The U.S. Court of Appeals for the 2nd Circuit, in SEC v. Obus, recently revived an insider trading enforcement action by the Securities and Exchange Commission against a hedge-fund manager and other individuals. In doing so, the 2nd Circuit, starting on page 15 of its opinion, set forth a succinct summary of the law on insider trading, which provides a useful source for understanding the basics of tipper and tippee liability under section 10(b) of the Securities and Exchange Act of 1934.
As the Obus court explains, insider trading claims rest on one of two basic theories. Under the classical theory, a corporate insider is prohibited from trading shares of that corporation based on material non-public information in violation of the duty of trust and confidence insiders owe to shareholders. A second theory, grounded in misappropriation, targets persons who are not corporate insiders but to whom material non-public information has been entrusted in confidence and who breach a fiduciary duty to the source of the information to gain personal profit in the securities market. A person who has a fiduciary duty of trust and confidence to shareholders (classical theory) or to a source of confidential information (misappropriation theory) and is in receipt of material non-public information has a duty to abstain from trading or to disclose the information publicly. The bar against insider trading is not confined only to insiders or misappropriators who trade for their own account; it also reaches situations where the insider or misappropriator tips another person who then trades on that information—i.e., tipper and tippee liability. Before liability may attach, however, the tipper or tippee must know or be reckless in not knowing that the information that is the subject of the tip is non-public and is material for securities trading purposes.
SEC Awards First Dodd-Frank Whistleblower Payment
By Jean M. Flannery
In August, the SEC made its first payout to a whistleblower under the Dodd-Frank Wall Street Reform and Consumer Protection Act. The sum was small—$50,000, or 30 percent of the amount collected so far. 30 percent is the maximum allowable under the whistleblower program, and 10 percent is the minimum. Future awards could far exceed $50,000; Dodd-Frank entitles whistleblowers to between 10 and 30 percent of collected sanctions for securities laws violations over $1 million.
According to a press release by the SEC, the whistleblower turned over documents that helped prevent a multi-million dollar fraud. The release is silent on the whistleblower’s identity or nature of the claim. The release does say, however, that the SEC has collected about $150,000 of the ordered $1 million in sanctions. The court may issue judgments against other defendants in the case that would increase the whistleblower payment.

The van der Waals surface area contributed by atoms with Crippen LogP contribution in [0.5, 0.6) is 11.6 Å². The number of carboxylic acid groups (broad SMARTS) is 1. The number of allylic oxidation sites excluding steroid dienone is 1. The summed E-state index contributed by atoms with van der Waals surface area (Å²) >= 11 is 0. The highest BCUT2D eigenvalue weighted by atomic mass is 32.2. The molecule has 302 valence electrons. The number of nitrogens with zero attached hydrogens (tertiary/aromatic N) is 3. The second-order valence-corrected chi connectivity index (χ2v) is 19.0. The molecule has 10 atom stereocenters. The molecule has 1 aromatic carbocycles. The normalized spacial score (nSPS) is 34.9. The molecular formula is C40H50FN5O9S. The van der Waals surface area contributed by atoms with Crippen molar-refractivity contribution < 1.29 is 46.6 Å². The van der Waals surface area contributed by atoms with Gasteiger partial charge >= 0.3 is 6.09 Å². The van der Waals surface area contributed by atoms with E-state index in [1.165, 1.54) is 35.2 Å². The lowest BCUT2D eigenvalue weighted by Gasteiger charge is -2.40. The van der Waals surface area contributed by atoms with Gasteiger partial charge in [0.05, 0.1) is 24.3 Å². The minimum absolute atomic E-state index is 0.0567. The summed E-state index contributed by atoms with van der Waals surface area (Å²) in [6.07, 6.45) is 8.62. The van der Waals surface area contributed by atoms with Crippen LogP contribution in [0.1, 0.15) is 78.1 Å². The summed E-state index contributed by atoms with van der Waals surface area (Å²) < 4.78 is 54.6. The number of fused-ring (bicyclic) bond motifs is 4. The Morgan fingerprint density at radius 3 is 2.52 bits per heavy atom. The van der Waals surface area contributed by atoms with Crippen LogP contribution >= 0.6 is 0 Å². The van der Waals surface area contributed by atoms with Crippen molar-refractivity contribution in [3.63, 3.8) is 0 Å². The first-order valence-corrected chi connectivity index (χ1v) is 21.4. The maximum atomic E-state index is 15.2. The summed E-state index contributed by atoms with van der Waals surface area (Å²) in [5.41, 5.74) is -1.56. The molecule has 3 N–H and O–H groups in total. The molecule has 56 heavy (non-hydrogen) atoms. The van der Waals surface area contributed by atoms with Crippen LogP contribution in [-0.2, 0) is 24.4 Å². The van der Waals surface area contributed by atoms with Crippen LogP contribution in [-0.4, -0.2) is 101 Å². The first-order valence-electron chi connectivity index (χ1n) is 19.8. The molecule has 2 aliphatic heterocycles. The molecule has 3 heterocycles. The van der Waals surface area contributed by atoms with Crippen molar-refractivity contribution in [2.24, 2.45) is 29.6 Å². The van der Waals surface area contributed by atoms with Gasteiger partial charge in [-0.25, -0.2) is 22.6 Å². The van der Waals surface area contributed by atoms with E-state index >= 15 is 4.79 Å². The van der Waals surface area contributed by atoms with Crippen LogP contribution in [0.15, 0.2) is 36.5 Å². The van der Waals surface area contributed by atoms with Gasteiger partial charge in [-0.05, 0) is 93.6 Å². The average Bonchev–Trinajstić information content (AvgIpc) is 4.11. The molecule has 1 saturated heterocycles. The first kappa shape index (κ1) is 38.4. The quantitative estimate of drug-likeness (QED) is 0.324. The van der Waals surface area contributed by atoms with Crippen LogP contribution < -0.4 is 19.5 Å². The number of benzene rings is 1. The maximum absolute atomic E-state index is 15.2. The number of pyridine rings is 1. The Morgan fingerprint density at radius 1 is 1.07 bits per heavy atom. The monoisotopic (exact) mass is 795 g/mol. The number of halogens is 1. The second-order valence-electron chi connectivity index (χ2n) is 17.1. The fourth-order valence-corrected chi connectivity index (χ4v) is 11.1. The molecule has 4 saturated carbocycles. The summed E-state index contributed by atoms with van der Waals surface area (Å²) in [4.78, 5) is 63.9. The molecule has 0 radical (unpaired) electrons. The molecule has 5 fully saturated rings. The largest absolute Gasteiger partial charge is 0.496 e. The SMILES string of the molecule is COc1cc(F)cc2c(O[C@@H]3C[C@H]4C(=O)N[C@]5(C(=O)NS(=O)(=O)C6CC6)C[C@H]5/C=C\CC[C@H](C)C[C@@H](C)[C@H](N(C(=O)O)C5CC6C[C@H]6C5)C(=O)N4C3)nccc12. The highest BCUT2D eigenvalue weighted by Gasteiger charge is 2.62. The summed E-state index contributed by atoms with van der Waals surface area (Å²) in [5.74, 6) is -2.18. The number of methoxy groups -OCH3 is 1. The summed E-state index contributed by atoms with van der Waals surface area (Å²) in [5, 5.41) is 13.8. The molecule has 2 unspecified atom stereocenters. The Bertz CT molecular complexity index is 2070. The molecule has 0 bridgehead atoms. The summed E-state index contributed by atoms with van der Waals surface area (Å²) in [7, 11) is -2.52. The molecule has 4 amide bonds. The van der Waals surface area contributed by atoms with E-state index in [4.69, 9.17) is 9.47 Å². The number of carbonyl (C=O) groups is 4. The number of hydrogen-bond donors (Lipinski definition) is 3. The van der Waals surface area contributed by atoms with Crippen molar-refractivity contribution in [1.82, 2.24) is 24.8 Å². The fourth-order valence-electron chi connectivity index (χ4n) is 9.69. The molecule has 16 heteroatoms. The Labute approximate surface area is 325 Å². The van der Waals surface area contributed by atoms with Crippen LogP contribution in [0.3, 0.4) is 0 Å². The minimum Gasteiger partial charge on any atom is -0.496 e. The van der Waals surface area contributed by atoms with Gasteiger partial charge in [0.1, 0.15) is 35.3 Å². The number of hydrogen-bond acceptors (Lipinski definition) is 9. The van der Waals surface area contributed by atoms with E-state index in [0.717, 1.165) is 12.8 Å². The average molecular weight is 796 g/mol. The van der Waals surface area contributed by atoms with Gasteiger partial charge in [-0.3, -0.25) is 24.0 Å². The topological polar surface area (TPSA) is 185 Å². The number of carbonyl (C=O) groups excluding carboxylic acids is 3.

The SEC set up the whistleblower program under Dodd-Frank about a year before it made the first payout. Since then, according to the chief of the SEC’s Whistleblower Office, “about eight tips a day are flowing into the SEC.”
Is There a Duty to Disclose an SEC Wells Notice?
By Jeffrey B. Coopersmith
Over the years, public companies have often wrestled with the question of whether receipt of a “Wells Notice” should be disclosed pursuant to Regulation S-K Item 103 or otherwise. Regulation S-K Item 103 (17 C.F.R. § 229.103) provides that a company is required to “describe briefly any material pending legal proceedings . . . known to be contemplated by governmental authorities.” A recent federal case from New York answered this question in favor of not requiring disclosure. Under section 2.4 of the SEC’s current Enforcement Manual and long-standing SEC practice, the SEC’s enforcement staff may, but is not required to, send a letter to a company or individual providing notice of a decision by the staff to recommend to the Commission that an enforcement case be filed. This is known as a “Wells Notice” in SEC practice, named after John A. Wells, the chairman of a 1972 committee that recommended institution of the notice letter.
On June 12, 2012, in the first case to expressly rule on this question, Judge Paul Crotty of the Southern District of New York found that there is no requirement to disclose receipt of a Wells Notice. The case, Richman v. Goldman Sachs Group, Inc., involved a claim by class action plaintiffs that Goldman Sachs committed securities fraud by, among other things, failing to disclose receipt of a Wells Notice issued by the SEC staff in connection with an investigation about a synthetic collateralized debt obligation (CDO) transaction. Analyzing Regulation S-K Item 103, FINRA and NASD rules, as well as general securities fraud principles, Judge Crotty found that Goldman Sachs had no duty to disclose the Wells Notice. It should be noted that Goldman Sachs had disclosed generally that it had received requests from various government agencies and others for information related to CDOs and other subprime mortgage products—although Judge Crotty referred to this, his opinion does not appear to have turned on this point.
Court Says SEC Remedies Against D&Os Are Penalties and Time-Barred
By Jean M. Flannery